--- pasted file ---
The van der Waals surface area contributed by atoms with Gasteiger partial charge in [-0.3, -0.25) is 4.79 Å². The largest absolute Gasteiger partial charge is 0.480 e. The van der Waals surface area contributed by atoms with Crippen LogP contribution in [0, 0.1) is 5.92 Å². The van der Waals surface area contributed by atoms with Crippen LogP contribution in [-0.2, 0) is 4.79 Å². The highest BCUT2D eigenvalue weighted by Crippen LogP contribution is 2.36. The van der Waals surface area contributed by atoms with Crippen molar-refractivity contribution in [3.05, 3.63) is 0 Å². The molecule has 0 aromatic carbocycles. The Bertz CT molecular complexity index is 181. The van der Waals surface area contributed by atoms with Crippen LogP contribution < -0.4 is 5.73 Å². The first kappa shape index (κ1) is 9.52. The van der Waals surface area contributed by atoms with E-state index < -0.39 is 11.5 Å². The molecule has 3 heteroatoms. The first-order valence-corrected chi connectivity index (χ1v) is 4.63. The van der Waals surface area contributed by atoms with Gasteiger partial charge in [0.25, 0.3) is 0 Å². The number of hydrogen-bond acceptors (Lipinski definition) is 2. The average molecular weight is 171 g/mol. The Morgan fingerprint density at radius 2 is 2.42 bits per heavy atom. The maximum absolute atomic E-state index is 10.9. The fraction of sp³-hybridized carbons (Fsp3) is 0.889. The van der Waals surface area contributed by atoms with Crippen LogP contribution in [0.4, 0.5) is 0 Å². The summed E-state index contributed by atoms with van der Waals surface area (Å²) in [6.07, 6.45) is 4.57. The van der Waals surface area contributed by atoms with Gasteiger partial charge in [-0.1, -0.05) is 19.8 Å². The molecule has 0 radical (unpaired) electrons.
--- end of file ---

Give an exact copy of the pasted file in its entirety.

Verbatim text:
The van der Waals surface area contributed by atoms with Gasteiger partial charge in [-0.3, -0.25) is 4.79 Å². The largest absolute Gasteiger partial charge is 0.480 e. The van der Waals surface area contributed by atoms with Crippen LogP contribution in [0, 0.1) is 5.92 Å². The van der Waals surface area contributed by atoms with Crippen LogP contribution in [-0.2, 0) is 4.79 Å². The highest BCUT2D eigenvalue weighted by Crippen LogP contribution is 2.36. The van der Waals surface area contributed by atoms with Crippen molar-refractivity contribution in [3.05, 3.63) is 0 Å². The molecule has 0 aromatic carbocycles. The Bertz CT molecular complexity index is 181. The van der Waals surface area contributed by atoms with Crippen LogP contribution < -0.4 is 5.73 Å². The first kappa shape index (κ1) is 9.52. The van der Waals surface area contributed by atoms with E-state index < -0.39 is 11.5 Å². The molecule has 3 heteroatoms. The first-order valence-corrected chi connectivity index (χ1v) is 4.63. The van der Waals surface area contributed by atoms with Gasteiger partial charge in [0.25, 0.3) is 0 Å². The number of hydrogen-bond acceptors (Lipinski definition) is 2. The average molecular weight is 171 g/mol. The Morgan fingerprint density at radius 2 is 2.42 bits per heavy atom. The maximum absolute atomic E-state index is 10.9. The fraction of sp³-hybridized carbons (Fsp3) is 0.889. The van der Waals surface area contributed by atoms with Crippen LogP contribution in [0.4, 0.5) is 0 Å². The summed E-state index contributed by atoms with van der Waals surface area (Å²) in [6.07, 6.45) is 4.57. The van der Waals surface area contributed by atoms with Gasteiger partial charge in [-0.1, -0.05) is 19.8 Å². The molecule has 0 radical (unpaired) electrons.